For many of today’s gardeners, the inspiration to build planting areas amid stone and gravel comes from concerns over climate change and the increasingly common threat of drought; for others it is simply about creating the perfect environment to set off particular groups of plants. Whatever your reason – an attempt to recapture the feel of a Mediterranean garden or an alpine hillside in your own back yard, or a desire to be more eco-friendly – rock gardening can offer a surprising range of possibilities.
Choosing the Site
Although you can build a rock garden on any free-draining site, they do best in a sunny aspect, so a south or south-west facing slope is ideal. Whichever type of feature you are planning, the most successful are those which resemble the sorts of rocky outcrops found in nature – partly because they look right and partly because they seem to meet the needs of the plants better.
Building a Rockery
Once you have chosen your site and removed any turf, if there are perennial weeds they will need to be dug out or killed, as it will be almost impossible to control them once your rock garden is established. The next step is to build the base with 6 inches (15cm) of coarse rubble and then cover it with overturned turf or a perforated plastic sheet, which allows drainage, but stops soil from washing into the rubble layer. The rocks themselves need to be properly bedded down in a thick layer of topsoil to stop them from moving and then the gaps between them filled up with good topsoil or a suitable compost.
There are two main tricks to a successful rockery. Firstly, use large rocks; using ones that are too small ruins the effect and can simply make it look like that bit of your garden is just stony, rather than part of an attractive and deliberately landscaped feature. Secondly, create a variety of different planting pockets when you lay out your rocks. It helps to make the whole structure look more natural and although most rockery plants enjoy the sun, one or two do not – so they need to be provided with more sheltered spots to thrive.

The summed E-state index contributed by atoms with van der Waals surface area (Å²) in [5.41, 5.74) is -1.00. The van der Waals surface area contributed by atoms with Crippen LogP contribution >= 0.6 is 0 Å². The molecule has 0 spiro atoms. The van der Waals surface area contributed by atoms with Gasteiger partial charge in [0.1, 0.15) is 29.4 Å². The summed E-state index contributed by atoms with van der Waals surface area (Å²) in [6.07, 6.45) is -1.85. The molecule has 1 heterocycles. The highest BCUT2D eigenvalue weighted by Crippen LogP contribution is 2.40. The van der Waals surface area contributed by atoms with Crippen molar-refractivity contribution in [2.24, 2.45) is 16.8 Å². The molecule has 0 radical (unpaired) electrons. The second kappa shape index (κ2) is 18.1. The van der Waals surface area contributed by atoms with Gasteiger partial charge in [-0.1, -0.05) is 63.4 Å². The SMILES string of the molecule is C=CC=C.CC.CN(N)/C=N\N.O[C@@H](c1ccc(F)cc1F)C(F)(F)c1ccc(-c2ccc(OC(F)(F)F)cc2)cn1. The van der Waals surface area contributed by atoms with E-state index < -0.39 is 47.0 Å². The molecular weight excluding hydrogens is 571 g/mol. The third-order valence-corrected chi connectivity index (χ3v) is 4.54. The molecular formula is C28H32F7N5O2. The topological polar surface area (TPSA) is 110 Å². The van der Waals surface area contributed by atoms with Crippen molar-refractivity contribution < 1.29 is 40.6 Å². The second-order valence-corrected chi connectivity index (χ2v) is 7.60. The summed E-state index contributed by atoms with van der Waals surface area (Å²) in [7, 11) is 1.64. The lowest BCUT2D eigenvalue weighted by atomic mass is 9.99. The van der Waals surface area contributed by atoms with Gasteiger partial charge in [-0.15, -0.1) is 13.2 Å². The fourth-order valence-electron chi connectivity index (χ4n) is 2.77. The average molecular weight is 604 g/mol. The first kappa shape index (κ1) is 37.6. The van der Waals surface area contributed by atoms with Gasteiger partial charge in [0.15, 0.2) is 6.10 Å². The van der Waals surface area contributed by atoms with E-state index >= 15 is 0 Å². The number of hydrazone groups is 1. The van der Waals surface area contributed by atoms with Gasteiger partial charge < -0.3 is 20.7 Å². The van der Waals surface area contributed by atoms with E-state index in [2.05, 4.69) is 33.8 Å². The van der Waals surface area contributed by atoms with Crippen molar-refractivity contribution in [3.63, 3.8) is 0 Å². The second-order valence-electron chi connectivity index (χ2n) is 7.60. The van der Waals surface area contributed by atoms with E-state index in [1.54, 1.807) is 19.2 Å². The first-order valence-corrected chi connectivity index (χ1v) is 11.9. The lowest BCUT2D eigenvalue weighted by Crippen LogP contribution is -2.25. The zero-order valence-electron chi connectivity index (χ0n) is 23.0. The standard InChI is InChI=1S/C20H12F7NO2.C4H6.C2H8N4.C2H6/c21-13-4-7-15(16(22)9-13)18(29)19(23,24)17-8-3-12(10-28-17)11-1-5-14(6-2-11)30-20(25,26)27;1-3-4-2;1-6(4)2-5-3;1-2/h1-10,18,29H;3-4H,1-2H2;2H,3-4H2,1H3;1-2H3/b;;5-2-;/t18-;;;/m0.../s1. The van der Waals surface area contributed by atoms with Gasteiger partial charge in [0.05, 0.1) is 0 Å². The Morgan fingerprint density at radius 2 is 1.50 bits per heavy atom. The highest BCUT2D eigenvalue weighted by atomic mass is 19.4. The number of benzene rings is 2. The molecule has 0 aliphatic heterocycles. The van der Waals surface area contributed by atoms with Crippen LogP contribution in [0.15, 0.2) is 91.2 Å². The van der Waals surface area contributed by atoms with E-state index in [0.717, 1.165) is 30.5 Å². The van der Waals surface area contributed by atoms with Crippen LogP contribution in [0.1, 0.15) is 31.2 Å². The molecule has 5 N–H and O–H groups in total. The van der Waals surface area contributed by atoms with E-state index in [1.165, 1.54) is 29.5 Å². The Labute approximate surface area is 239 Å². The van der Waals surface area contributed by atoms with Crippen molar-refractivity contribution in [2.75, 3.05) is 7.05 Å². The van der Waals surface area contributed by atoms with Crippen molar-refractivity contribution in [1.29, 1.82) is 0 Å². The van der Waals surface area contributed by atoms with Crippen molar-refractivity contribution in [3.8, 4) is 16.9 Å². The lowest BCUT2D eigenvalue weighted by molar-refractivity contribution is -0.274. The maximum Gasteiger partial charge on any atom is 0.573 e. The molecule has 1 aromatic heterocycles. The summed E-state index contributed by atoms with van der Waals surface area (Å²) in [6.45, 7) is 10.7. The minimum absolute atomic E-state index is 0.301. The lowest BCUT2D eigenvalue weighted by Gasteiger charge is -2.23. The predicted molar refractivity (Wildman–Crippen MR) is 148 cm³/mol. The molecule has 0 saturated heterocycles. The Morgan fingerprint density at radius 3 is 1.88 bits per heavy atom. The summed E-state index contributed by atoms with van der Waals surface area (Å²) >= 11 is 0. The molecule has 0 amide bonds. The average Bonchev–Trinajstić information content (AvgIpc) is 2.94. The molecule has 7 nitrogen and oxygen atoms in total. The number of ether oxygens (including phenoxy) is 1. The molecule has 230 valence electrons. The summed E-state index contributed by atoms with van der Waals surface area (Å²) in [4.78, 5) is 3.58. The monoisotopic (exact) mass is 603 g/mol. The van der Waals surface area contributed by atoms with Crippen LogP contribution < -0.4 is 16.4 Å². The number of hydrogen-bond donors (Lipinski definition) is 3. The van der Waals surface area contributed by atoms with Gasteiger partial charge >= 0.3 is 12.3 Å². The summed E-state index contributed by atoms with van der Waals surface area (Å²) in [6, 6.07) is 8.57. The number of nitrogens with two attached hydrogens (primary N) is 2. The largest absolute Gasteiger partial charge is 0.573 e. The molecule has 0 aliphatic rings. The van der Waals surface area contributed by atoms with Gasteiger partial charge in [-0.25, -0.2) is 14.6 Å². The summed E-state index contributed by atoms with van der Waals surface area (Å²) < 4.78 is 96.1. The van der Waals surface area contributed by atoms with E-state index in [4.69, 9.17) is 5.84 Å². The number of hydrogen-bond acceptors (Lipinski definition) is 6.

Once you have planted your new rockery, top-dress it with a layer of grit or fine gravel to complete the overall look.
Forming a Scree
Scree forms naturally on the slopes of mountains, as the rock is gradually weathered. The small stones which break off from the “parent” rock fall down and gradually accumulate forming a loose layer of pebbles, providing a home – albeit a rather precarious one – for a variety of plants. Many of these are very specialised – including plants such as Anchusa cespitosa and Vitaliana primuliflora – but their unique charm and beauty makes them well worth the effort needed to recreate a bit of their natural habitat to grow them for yourself.
A scree really needs a slope – forming a deep bed of rock fragments of varying sizes with a very free-draining compost mixed in – and often really works best with one or two larger rocks added in to give it a feeling of height. Where space permits, integrating scree-beds with a traditional rockery can be used to make a very dramatic and natural looking feature.
With the all-too-familiar threat of summer hose-pipe bans, gravel gardens are becoming increasingly popular and imaginatively finished with drought resistant plants, they offer an interesting alternative to traditional lawns and borders. The ground beneath the gravel garden needs to be open and well drained – which may mean some work to improve the soil structure before planting – and it is important to make sure you have dealt with any weeds. However, the pay-back is that once established, gravel features are one of the least labour-intensive ways to garden.
Planting options include a wide range of Mediterranean plants for warm, sunny plots, while a number of native coastal plants such as thrift (Armeria) or sea lavender (Limonium) will do well in cooler or more exposed sites. Adding a few planted containers or a self-contained water feature can often be a very effective way to introduce a little extra contrast and interest.
A well thought-out rock garden complements any plot and can fit in particularly well in the compact grounds of many modern houses. The small, resilient plants which thrive in these stony environments have an appeal all of their own and can reward a modest amount of care with a surprisingly large splash of colour when they flower. Provided you plan carefully and build your rock garden well to begin with, they are hard to beat for low-maintenance impact.